The Government has put in place a liberal and transparent policy for attracting Foreign Direct Investment (FDI), wherein most sectors, except certain strategically important sectors, are open for 100% FDI under the automatic route. Subject to the provisions of the FDI Policy, foreign investment in ‘manufacturing’ sector is under automatic route. Manufacturing activities may be either self-manufacturing by the investee entity or contract manufacturing in India through a legally tenable contract, whether on Principal to Principal or Principal to Agent basis. Further, a manufacturer is permitted to sell its products manufactured in India through wholesale and/or retail, including through e-commerce, without Government approval.
Measures taken by the Government on FDI policy reforms have resulted in increased FDI inflows in the country. India has received its highest ever FDI inflow of INR 6,31,050 crores in Financial Year 2021-22. Further, FDI Equity inflow in Manufacturing sectors has increased to INR 1,58,332 crore in Financial Year 2021-22 from INR 89,766 crore (FY 2020-21), which is an increase of 76%.
India’s monetary and fiscal Policies have been positioned to lowering inflation and managing the Current Account Deficit (CAD). Under this overarching framework, monetary and fiscal adjustments are done to address emerging economic issues.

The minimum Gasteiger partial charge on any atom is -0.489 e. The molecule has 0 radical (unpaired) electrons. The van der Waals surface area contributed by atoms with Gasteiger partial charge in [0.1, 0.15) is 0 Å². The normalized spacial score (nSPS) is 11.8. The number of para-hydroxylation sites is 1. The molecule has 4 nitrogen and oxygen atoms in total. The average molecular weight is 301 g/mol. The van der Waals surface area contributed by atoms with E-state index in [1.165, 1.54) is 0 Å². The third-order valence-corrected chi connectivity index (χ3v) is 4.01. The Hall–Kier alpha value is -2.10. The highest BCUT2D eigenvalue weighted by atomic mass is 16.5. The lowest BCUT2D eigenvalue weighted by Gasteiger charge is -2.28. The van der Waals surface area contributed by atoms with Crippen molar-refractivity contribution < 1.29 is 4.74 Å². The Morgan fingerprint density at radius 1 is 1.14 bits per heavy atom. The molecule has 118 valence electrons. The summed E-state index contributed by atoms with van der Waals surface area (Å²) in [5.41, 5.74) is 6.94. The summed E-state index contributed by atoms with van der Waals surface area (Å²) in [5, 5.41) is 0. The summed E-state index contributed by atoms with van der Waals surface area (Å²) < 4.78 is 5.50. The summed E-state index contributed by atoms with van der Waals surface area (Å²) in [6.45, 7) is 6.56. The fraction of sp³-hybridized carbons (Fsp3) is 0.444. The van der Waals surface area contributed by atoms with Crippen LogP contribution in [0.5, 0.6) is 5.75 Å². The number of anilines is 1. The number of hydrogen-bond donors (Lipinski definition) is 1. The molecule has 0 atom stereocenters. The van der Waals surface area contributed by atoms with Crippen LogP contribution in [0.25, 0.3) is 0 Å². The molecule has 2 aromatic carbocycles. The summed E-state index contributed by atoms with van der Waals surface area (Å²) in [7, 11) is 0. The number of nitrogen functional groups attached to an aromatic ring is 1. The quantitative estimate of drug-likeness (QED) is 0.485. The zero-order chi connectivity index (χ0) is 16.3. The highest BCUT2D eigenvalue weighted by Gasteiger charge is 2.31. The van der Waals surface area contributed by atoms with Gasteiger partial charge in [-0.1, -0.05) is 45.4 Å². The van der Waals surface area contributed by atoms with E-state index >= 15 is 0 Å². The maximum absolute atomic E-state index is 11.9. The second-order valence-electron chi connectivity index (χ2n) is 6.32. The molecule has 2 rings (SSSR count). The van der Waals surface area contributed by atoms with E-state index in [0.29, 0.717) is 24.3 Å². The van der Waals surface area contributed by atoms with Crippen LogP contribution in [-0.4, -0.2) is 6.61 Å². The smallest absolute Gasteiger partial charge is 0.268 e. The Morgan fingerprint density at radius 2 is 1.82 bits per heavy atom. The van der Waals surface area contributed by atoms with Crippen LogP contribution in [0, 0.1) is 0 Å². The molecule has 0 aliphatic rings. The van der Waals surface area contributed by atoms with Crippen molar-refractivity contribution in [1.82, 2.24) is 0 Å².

Further, Reserve Bank of India has undertaken several measures to enhance forex inflows. These measures include:
i. exemption of incremental Foreign Currency Non-Resident (Bank) [FCNR(B)] and Non-Resident (External) Rupee (NRE) deposits from Cash Reserve Ratio (CRR) and Statutory Liquidity Ratio (SLR),
ii. permission to banks to raise fresh FCNR(B) and NRE deposits without reference to the extant regulations on interest rates until end-October 2022,
iii. inclusion of all new issuances of G-Secs of 7-year and 14-year tenors under the Fully Accessible Route (FAR) for FPls,
iv. exemption of investments by FPls in G-Secs and corporate debt made till October 31, 2022 from short term limit,
v. allowing FPI in commercial paper and non-convertible debentures with an original maturity of up to one year,
vi. temporary increase in the limit for external commercial borrowings (ECBs) under the automatic route from US$ 750 million or its equivalent per financial year to US$ 1.5 billion,
vii. increase in the all-in cost ceiling under the ECB framework by 100 basis points, subject to the borrower being of investment grade rating, and
viii. permission to AD Cat-I banks to utilise overseas foreign currency borrowings for lending in foreign currency to entities for a wider set of end-use purposes, besides exports.
This information was given by the Minister of State in the Ministry of Commerce and Industry, Shri Som Parkash, in a written reply in the Rajya Sabha today.